The country now becomes exceedingly_romantic — The hills clothed with forests, the valleys carpeted with the richest

Motiers Travers-Creux de Vent. 177 verdure, and sprinkled with neat cottages in the picturesque stile of architecture peculiar to the chain of the Jura and Alps. Cheese nearly as good as that of Gruyères, and sold under that name, is made on the upland pastures of the Jura. The descent from the summit of the ridge into the Val Travers is through another narrow gorge, called La Chaine, because the passage was at one time stopped by a massy chain drawn across the road, and fastened to staples in the rock. This primitive fortification is said to be a relic of the Burgundian wars, intended to arrest the artillery of Charles the Bold.

At the village of St. Sulpice the river Reuse, which waters the Val Travers, rises out of the rock. This abundant source is said to be the outlet of the Lac d'Etalieres, situated about 10 miles off, among the hills.

3 Motiers Travers-(Inn: Maison de Commune)-is a village inhabited by watch and lace-makers, on the rt. bank of the Reuse, which has obtained some notoriety as the place of residence of Jean Jacques Rousseau after his banishment from Geneva. In the house occupied by him, his desk in shown, at which he wrote his celebrated "Lettres de la Montagne;" and up-stairs, in a wooden gallery, two peeping-holes, through which he could observe people out of doors without being seen himself. He quitted the place under the pretence of having been persecuted, and because the boys threw stones at his windows. During his residence here, Voltaire vented his bile against him in a satire, of which the following verses are a sample:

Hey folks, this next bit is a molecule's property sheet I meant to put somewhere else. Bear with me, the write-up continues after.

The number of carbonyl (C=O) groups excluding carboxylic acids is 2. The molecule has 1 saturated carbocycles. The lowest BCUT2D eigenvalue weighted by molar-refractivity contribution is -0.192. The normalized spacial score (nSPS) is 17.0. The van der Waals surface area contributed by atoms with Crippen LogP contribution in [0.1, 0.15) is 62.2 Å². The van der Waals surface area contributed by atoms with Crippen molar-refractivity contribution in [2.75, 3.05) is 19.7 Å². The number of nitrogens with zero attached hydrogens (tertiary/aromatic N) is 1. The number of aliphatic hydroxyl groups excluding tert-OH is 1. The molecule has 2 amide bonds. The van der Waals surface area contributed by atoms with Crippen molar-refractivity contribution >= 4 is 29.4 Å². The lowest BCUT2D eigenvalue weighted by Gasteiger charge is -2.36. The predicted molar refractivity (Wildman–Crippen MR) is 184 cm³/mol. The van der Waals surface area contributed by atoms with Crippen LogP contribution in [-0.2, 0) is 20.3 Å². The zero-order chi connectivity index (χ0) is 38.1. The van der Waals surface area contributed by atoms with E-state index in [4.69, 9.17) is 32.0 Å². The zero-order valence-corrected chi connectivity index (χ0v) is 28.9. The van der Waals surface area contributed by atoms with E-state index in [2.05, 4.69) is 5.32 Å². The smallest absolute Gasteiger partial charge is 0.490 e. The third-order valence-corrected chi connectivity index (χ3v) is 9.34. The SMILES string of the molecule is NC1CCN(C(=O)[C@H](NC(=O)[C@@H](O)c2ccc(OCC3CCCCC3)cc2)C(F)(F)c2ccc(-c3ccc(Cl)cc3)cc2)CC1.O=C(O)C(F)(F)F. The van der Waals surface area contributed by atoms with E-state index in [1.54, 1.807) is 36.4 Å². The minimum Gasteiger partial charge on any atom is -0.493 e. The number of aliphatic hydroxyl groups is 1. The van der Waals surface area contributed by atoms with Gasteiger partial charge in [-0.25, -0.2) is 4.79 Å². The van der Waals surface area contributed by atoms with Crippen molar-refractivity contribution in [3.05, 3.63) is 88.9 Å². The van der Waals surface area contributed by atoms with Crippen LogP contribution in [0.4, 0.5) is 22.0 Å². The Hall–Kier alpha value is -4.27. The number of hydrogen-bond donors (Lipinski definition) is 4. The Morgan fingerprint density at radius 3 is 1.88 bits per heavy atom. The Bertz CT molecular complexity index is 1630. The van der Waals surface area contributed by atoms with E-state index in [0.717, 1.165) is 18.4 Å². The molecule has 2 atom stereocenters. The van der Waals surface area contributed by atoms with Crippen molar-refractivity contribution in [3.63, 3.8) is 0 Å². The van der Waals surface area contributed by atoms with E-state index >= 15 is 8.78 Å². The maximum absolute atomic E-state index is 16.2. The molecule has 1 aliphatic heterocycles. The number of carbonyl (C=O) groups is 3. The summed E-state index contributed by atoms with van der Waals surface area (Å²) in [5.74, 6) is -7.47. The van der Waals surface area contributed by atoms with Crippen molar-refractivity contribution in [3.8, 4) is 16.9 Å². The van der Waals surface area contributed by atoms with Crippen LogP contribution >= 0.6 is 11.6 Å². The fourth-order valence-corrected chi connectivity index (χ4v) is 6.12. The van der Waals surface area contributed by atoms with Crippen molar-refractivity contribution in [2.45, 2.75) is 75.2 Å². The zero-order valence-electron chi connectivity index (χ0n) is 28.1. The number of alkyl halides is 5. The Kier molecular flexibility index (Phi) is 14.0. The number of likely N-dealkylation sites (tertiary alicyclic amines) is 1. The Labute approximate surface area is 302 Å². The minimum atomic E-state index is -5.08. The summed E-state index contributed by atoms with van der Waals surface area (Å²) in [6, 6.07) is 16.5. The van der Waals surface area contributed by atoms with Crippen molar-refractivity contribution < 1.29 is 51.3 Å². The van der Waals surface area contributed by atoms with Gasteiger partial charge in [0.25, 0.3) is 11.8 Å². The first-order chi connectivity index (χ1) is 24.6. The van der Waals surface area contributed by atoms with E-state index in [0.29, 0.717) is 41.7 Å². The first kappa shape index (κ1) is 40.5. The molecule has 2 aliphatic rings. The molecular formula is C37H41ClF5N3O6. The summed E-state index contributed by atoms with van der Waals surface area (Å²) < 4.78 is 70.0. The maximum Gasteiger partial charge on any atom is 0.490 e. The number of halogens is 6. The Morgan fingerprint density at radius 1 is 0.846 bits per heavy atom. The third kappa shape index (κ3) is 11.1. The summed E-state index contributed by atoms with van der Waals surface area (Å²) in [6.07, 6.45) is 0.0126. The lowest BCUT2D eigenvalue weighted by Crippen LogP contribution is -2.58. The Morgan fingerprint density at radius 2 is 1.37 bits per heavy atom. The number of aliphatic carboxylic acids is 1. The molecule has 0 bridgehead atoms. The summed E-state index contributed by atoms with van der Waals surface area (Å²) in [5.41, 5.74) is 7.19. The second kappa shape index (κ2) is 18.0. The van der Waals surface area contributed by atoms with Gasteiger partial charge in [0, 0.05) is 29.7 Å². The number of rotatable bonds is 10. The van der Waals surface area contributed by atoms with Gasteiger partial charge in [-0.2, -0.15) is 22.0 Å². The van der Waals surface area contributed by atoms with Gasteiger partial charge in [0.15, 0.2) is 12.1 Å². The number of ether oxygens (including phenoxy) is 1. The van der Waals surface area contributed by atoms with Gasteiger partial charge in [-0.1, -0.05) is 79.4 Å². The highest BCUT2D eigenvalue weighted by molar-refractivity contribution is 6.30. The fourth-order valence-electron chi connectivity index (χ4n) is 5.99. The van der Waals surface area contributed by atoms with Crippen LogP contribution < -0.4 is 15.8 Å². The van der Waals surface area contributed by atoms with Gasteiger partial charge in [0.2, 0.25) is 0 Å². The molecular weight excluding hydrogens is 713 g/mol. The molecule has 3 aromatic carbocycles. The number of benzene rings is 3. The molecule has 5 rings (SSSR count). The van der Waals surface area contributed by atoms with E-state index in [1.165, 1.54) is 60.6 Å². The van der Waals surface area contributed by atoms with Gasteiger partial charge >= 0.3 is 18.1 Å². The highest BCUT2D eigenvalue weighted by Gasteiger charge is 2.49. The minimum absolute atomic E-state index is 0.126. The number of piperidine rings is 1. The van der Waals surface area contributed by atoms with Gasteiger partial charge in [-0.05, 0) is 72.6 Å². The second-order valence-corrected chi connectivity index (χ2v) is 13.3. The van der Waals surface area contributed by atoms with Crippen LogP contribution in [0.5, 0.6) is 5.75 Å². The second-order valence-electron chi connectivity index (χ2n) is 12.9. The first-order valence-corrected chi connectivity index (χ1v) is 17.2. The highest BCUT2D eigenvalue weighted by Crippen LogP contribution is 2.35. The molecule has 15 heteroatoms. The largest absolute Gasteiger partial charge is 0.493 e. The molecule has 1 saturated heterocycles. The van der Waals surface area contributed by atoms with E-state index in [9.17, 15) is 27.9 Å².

"Dans un vallon fort bien nommé Travers
S'élève un mont vrai séjour des hivers,
Son front altier se perd dans les nuages,
Ses fondements sont au creux des enfers.
Au pied du mont sont des antres sauvages,
Du Dieu du jour ignorés à jamais.
C'est de Rousseau le digne et noir palais;
Là se tapit, ce sombre énergumène
Cet ennemi de la nature humaine ;
Pétri d'orgueil et dévoré de fiel

Il fuit le monde et craint de voir le ciel."

The Val Travers is highly picturesque. A few miles lower down it is bounded on the rt. by a remarkable mountain, called Creux de vent, 4800ft above the sea. "Its summit is hollowed out into a vast and profound cavity, 500ft. deep surrounded by an amphitheatre of limestone rock from the top to the bottom." It is more than 2 miles in diameter. "At times when a change of weather is impending, the